Where in Mary takes in an unexpected associate. (Oh my, this story is getting disturbingly juicy!)

“Home is Where You Sink Your Teeth” by Anne Gresham

No one can ever really leave Citadel Bluff.

“Don’t Let The Dark Stop You Shining” by William Meikle

Undealt with grief can take you full circle.


An all around excellent issue, well worth picking up a subscription for. And while you’re at it, check out the Unnerving Podcast and Unnerving’s fabulous fiction offerings, especially the new Rewind and Die series..

Verdict? Hot!


About the Editor: Eddie Generous

Eddie Generous is the author of a great many books, including What Lurks Beneath, Savage Beasts of the Arctic Circle, Rawr, Radio Run, Great Big Teeth, and Trouble at Camp Still Waters from Severed Press, Plantation Pan from Omnium Gatherum Books, and numerous story collections. He is the founder/editor/publisher/artist behind Unnerving and Unnerving Magazine, and the host of the Unnerving and Books North Podcasts. He was born in Ontario, Canada and now lives on the Pacific Coast of Canada with his wife and their cat overlords.

#17 – Don’t Bend Over and Take that Advice

Navigating Life in a Literary Minefield

I’m not in the habit of taking advice. Of any sort. Don’t get me wrong, I’m sure a lot of advice is wonderful, applicable in a variety of circumstances, and sincerely helpful. And it’s not even that I don’t think it applies to me, or I know better. Cause I damn well don’t. I just choose not to take it. Why? I’ve a stubborn streak a mile wide and I grew up telling myself I’d never let anyone tell me what to do, or how to do it. I’d find my own way – good or bad, hard or easy. My boss of the last twenty years used to growl that he may run the company, but he didn’t run me. I think he’s dead now, but it’s not my fault. I don’t listen to my wife’s advice either, though some consideration must be made to prevent marital Armageddon and all out thermonuclear war. Friends? Colleagues? Authority figures? Smile and wave boys, smile and wave. Of course, you can only pull it off with an excessive level of insanity, be willing to ignore any and all dire consequences, and have a cavalry worth of horseshoes up your ass. Your own results may vary.

But I’ll come right out and say that everything amazing comes from not listening to advice. Cases in point:

“Don’t eat a hotdog from the back alley food cart in Mazatlán at 2 a.m..”
“Don’t drink behind, under, on top of, or in that burning dumpster.”
“Don’t run a hundred miles in eyeball melting heat without pickle juice.”
“Don’t pet that beaver. Even if it’s a porcupine. Especially if it’s a porcupine.”
“Don’t stick your arm in that hole.”
“Don’t start that publishing company.”
“Um, you should see a doctor about that.”

Advice given. Advice not taken. Stories for the ages.


That’s life though, and we’re here to trash talk and throw shade on more literary pursuits. Now you’re probably thinking “But Noggy, we already know better than to become a poet-musician.” And you’d be right. But that’s just common sense.

I’m way more interested in thrashing the pile of advice you’ll find spouted from many a famous author and quoted from many a writing craft tome and lapped up by the desperate and sycophantic masses.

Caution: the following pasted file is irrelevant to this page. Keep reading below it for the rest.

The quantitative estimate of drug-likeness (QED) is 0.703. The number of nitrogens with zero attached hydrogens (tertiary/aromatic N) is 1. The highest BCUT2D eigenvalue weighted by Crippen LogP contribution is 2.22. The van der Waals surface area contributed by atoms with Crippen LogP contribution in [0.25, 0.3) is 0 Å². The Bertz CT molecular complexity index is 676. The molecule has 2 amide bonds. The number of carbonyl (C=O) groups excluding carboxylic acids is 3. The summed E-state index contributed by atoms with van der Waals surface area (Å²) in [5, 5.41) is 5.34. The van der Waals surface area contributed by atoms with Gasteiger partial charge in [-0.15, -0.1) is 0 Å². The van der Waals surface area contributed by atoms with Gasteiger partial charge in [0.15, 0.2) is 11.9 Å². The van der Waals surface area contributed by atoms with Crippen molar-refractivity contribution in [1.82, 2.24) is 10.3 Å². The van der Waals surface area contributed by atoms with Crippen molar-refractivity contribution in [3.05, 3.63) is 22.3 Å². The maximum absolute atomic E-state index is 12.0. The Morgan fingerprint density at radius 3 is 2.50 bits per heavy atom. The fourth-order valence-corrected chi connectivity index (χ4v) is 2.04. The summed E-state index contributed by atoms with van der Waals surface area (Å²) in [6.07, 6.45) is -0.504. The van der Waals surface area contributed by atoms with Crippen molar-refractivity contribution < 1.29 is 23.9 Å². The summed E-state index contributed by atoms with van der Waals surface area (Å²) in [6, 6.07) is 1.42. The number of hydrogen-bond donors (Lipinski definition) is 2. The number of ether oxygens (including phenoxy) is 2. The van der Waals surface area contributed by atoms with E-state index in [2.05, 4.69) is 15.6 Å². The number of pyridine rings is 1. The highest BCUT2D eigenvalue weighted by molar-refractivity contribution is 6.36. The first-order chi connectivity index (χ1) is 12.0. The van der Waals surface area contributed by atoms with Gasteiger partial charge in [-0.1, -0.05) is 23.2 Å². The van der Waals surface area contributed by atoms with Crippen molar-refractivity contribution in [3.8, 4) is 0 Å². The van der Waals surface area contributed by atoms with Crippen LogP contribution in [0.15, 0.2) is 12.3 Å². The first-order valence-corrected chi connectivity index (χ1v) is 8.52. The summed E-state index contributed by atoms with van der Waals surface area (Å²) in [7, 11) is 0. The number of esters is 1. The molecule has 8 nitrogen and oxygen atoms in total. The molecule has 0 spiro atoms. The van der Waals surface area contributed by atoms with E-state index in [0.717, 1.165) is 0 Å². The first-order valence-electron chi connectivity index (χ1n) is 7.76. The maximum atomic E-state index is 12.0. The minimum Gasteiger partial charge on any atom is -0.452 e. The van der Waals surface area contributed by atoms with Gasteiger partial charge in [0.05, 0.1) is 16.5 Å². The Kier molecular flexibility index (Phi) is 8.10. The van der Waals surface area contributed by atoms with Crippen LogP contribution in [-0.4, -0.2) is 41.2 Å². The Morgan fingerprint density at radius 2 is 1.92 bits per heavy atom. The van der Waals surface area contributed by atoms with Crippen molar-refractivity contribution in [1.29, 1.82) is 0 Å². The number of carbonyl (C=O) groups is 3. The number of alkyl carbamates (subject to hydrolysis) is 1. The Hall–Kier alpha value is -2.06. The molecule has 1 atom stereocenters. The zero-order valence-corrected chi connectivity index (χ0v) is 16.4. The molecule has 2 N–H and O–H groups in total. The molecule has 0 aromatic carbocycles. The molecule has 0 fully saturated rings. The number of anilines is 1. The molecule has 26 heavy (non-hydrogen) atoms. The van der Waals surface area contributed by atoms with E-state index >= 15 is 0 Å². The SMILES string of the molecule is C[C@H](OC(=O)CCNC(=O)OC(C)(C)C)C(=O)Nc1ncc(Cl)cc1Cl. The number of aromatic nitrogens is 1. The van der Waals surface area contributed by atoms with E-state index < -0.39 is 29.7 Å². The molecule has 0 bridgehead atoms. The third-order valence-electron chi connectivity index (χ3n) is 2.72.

And I understand the irony of providing advice about ignoring advice. Please ignore everything I’m about to say. Trust me, it’s for the best.

The Road to Hell is Paved with Adverbs: Sure, sure, adverbs can be lazy crutches used to hobble through flowery prose where stronger words, built up through years of soul sucking thesaurus drudgery, might be considered better. But if adverbs weren’t useful, they wouldn’t exist. There’s what, literally a thousand adverbs in the English language? So, if you feel like using a fucking adverb, use a fucking adverb. If you use too many? Well, then you’re probably a poet, in which case all bets are off anyways. Besides, you need to give your editor something to bitch about.

Show Don’t Tell: Chekhov said, “Don’t tell me the moon is shining. Show me the glint of light on broken glass.” Sometimes it’s just the moon. And it’s shining. This is the reason people write two hundred and fifty-thousand-word fantasy novels where absolutely nothing happens. They’re too busy showing you every god damn thing. Yes, yes, a story that’s all telling reads like a Pontiac Aztek repair manual, but when your character walks out of the house into the rain, you can just say “Jesus, it’s fucking raining again, where’s the damn umbrella? I’m going to chug a gallon of whisky and call in sick.” instead of “The splash of God’s tears washed away my anxiety and fear, leaving me cleansed and refreshed as I made my way to the bus stop to be whisked away to my dream job as a Walmart greeter.”

Kill Your Darlings: Why? I swear this advice is half the reason most writing is so wretchedly dull. Yeah, kill all the cool little bits that you love and may or may not need to be in the story just because some rich, famous mansion dwelling uber-author tells you to. Then again, my definition of darling may vary from the norm. Cause honestly, if something great in your story really needs to go for the good of the entire story, then it’s probably not that that darling to begin with.

Write What You Know: If everyone wrote only what they knew, all writing would be memoirs and grocery lists. All literary – all the time. How many writers have been to a galaxy far, far away, or Faerie, or belong to some super-secret spy organization that regularly assassinates brutal dictators with weapons that can’t possibly exist? Sure though, if you have some cool personal experience or skill or knowledge you can transfer directly to your story to make your Arby’s meatcraft salesman more authentic, by all means give him that Hentai tentacle fetish. And be specific. Most writers like to think they’ve had an extraordinarily cool life they can draw upon. ROFL. Pulease. So, write whatever the hell you want as long as you’re mindful of your subject. Expropriate and die. Simple as that.

Write Every Day: Nice thought. And yes, actually decent advice. I’d love to be able to write every day. And I do when I can. But I’m not going to beat myself silly trying to make it the #1 priority that trumps all others. I got a bloody life that’s full of frankly other priorities, some of which I’ll write a book a book about when I’m dead.